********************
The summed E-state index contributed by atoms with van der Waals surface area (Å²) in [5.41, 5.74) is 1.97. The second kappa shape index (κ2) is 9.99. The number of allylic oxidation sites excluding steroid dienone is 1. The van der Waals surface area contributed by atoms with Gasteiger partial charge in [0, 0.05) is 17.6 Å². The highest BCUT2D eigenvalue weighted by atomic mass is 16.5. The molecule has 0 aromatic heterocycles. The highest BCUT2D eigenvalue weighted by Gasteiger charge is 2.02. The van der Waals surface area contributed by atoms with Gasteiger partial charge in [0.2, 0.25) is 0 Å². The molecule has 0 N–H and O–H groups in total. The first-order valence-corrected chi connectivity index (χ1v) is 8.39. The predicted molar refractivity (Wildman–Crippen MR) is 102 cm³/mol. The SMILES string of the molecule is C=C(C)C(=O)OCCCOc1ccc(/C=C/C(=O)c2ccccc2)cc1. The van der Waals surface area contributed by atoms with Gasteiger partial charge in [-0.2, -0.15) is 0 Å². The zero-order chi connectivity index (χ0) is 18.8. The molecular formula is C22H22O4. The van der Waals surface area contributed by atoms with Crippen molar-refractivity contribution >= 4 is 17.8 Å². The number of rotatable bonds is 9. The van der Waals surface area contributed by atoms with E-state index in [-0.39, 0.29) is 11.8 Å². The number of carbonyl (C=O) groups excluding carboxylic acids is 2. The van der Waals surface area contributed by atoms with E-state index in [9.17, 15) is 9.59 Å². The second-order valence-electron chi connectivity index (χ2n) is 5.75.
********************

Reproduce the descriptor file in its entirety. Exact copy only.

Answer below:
The summed E-state index contributed by atoms with van der Waals surface area (Å²) in [5.41, 5.74) is 1.97. The second kappa shape index (κ2) is 9.99. The number of allylic oxidation sites excluding steroid dienone is 1. The van der Waals surface area contributed by atoms with Gasteiger partial charge in [0, 0.05) is 17.6 Å². The highest BCUT2D eigenvalue weighted by atomic mass is 16.5. The molecule has 0 aromatic heterocycles. The highest BCUT2D eigenvalue weighted by Gasteiger charge is 2.02. The van der Waals surface area contributed by atoms with Gasteiger partial charge in [0.2, 0.25) is 0 Å². The molecule has 0 N–H and O–H groups in total. The first-order valence-corrected chi connectivity index (χ1v) is 8.39. The predicted molar refractivity (Wildman–Crippen MR) is 102 cm³/mol. The SMILES string of the molecule is C=C(C)C(=O)OCCCOc1ccc(/C=C/C(=O)c2ccccc2)cc1. The van der Waals surface area contributed by atoms with Gasteiger partial charge in [-0.2, -0.15) is 0 Å². The zero-order chi connectivity index (χ0) is 18.8. The molecular formula is C22H22O4. The van der Waals surface area contributed by atoms with Crippen molar-refractivity contribution >= 4 is 17.8 Å². The number of rotatable bonds is 9. The van der Waals surface area contributed by atoms with E-state index in [-0.39, 0.29) is 11.8 Å². The number of carbonyl (C=O) groups excluding carboxylic acids is 2. The van der Waals surface area contributed by atoms with E-state index in [9.17, 15) is 9.59 Å². The second-order valence-electron chi connectivity index (χ2n) is 5.75.